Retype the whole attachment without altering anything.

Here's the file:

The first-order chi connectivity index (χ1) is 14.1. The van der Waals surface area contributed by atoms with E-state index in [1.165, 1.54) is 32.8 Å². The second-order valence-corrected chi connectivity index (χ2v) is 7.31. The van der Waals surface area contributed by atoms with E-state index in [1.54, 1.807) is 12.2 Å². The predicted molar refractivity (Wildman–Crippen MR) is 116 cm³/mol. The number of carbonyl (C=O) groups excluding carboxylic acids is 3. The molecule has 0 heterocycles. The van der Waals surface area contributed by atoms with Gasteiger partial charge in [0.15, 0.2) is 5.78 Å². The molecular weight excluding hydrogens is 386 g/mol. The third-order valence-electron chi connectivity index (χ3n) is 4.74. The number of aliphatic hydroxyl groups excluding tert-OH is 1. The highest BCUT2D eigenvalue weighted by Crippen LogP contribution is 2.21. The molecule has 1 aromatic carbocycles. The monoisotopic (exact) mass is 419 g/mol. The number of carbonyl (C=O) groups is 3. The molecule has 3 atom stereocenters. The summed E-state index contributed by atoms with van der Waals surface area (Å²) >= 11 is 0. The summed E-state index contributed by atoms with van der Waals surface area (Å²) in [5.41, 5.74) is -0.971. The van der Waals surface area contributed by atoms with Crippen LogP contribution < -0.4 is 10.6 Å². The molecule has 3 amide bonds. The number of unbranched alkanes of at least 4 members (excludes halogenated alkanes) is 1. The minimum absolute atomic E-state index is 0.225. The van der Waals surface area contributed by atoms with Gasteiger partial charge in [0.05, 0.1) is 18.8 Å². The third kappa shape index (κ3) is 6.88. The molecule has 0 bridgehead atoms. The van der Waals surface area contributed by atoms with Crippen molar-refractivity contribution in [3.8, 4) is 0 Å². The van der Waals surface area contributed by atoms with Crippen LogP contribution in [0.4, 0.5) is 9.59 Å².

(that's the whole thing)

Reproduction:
The first-order chi connectivity index (χ1) is 14.1. The van der Waals surface area contributed by atoms with E-state index in [1.165, 1.54) is 32.8 Å². The second-order valence-corrected chi connectivity index (χ2v) is 7.31. The van der Waals surface area contributed by atoms with E-state index in [1.54, 1.807) is 12.2 Å². The predicted molar refractivity (Wildman–Crippen MR) is 116 cm³/mol. The number of carbonyl (C=O) groups excluding carboxylic acids is 3. The molecule has 0 heterocycles. The van der Waals surface area contributed by atoms with Gasteiger partial charge in [0.15, 0.2) is 5.78 Å². The molecular weight excluding hydrogens is 386 g/mol. The third-order valence-electron chi connectivity index (χ3n) is 4.74. The number of aliphatic hydroxyl groups excluding tert-OH is 1. The highest BCUT2D eigenvalue weighted by Crippen LogP contribution is 2.21. The molecule has 1 aromatic carbocycles. The monoisotopic (exact) mass is 419 g/mol. The number of carbonyl (C=O) groups is 3. The molecule has 3 atom stereocenters. The summed E-state index contributed by atoms with van der Waals surface area (Å²) >= 11 is 0. The summed E-state index contributed by atoms with van der Waals surface area (Å²) in [5.41, 5.74) is -0.971. The van der Waals surface area contributed by atoms with Crippen LogP contribution < -0.4 is 10.6 Å². The molecule has 3 amide bonds. The number of unbranched alkanes of at least 4 members (excludes halogenated alkanes) is 1. The minimum absolute atomic E-state index is 0.225. The van der Waals surface area contributed by atoms with Gasteiger partial charge in [0.05, 0.1) is 18.8 Å². The third kappa shape index (κ3) is 6.88. The molecule has 0 bridgehead atoms. The van der Waals surface area contributed by atoms with Crippen molar-refractivity contribution in [3.8, 4) is 0 Å². The van der Waals surface area contributed by atoms with Crippen LogP contribution in [0.4, 0.5) is 9.59 Å².